Deciding. Once we take in information through our senses, we have to process it and make a decision to avoid a collision. Although older drivers process information and react more slowly than younger people, experience, mature judgment, and good driving habits usually compensate for these diminished skills.
As a sign of continued good judgment, most older drivers recognize and avoid situations where their limitations put them at risk. They drive less after dark, during rush hour, or in bad weather, and they may avoid difficult roads, left turns or certain intersections.
Acting. Making good decisions is one thing. Carrying them out is quite another. Few older drivers can perform fast-paced motor activities as well as younger drivers.
Weaker muscles, reduced flexibility, and limited range of motion restrict their ability to grip and turn the steering wheel, press the accelerator or brake, or reach to open doors and windows.
What’s more, 50 percent of the middle-aged population and 80 percent of people in their 70s suffer from arthritis, which makes turning, flexing and twisting painful.
Concerned about your or a loved one’s driving skills? The remedy may be as simple as an eye exam, a visit to the doctor, a regular exercise program, a driver refresher class (AAA Oklahoma calls theirs a Motor Vehicle Crash Prevention course), or a more appropriate vehicle. Also, a good free resource open to anyone with a computer is SeniorDriving.AAA.com. T0ns of tools and advice.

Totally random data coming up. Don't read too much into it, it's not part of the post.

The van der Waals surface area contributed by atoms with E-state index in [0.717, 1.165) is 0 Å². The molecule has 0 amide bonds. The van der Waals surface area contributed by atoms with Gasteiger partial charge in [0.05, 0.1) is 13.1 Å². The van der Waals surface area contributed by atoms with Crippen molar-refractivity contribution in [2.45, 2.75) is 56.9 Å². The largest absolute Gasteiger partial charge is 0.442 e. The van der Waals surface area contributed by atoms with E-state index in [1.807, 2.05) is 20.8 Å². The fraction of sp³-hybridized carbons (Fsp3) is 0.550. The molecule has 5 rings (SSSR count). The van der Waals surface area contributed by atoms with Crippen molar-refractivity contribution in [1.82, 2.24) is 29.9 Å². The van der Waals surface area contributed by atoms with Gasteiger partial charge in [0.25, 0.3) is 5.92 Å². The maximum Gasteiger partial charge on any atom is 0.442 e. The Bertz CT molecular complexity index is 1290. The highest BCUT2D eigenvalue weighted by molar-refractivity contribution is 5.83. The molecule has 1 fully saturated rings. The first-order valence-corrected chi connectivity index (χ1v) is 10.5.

A free teen driver safety event on Oct. 6 will feature classic cars, iPad giveaways, nationally-known speakers and Oklahoma City Thunder entertainers the Thunder Girls and Rumble.
Sponsored by the Oklahoma City Thunder and AAA Oklahoma, the “Hot Cars & Hot Topics” event will take place in the Freede Wellness Center at Oklahoma City University from 1 p.m. to 4 p.m. on Saturday, Oct. 6. There is no charge and pre-registration is not required.
“We’re hoping to reach teen drivers and everyone interested in teen driving with an afternoon of prizes, surprises and fun – and the message that teens can do a lot to reduce their risk on the road,” said Chuck Mai, spokesman for AAA Oklahoma. “Simple things like limiting distractions, avoiding alcohol and buckling up can enable teens to survive driving.”
Members of classic auto clubs will have their “hot cars” there, concessions will be available, the Thunder Girls will perform and Rumble will put on a show of high-flying trampoline dunks on the Freede Wellness Center’s basketball court. Drawings will be conducted for iPads and Thunder prize packages plus there will be lots of free giveaways.
Speakers include Bruce Shults, National Highway Traffic Safety Administration; Dr. Bill Van Tassel, Driver Training Programs Manager at the AAA National Office; Lt. George Brown of the Oklahoma Highway Patrol; Cheryl Nichols, a mother who lost a son to a texting-while-driving crash; and Jan Moran, External Relations Manager for AT&T, who will show the powerful AT&T video “It Can Wait.”
The Freede Wellness Center is located on the north side of the Oklahoma City University campus on NW 27th St. between N. Indiana Ave. and N. Florida Ave. Take NW 27th St. east from N. Pennsylvania Ave. and go three blocks – or take NW 27th St. west from N. Classen Blvd. and go three blocks.
For more information, visit www.AAA.com/TeenSafety or call Chuck Mai at (405) 753-8040.
By Chuck Mai, AAA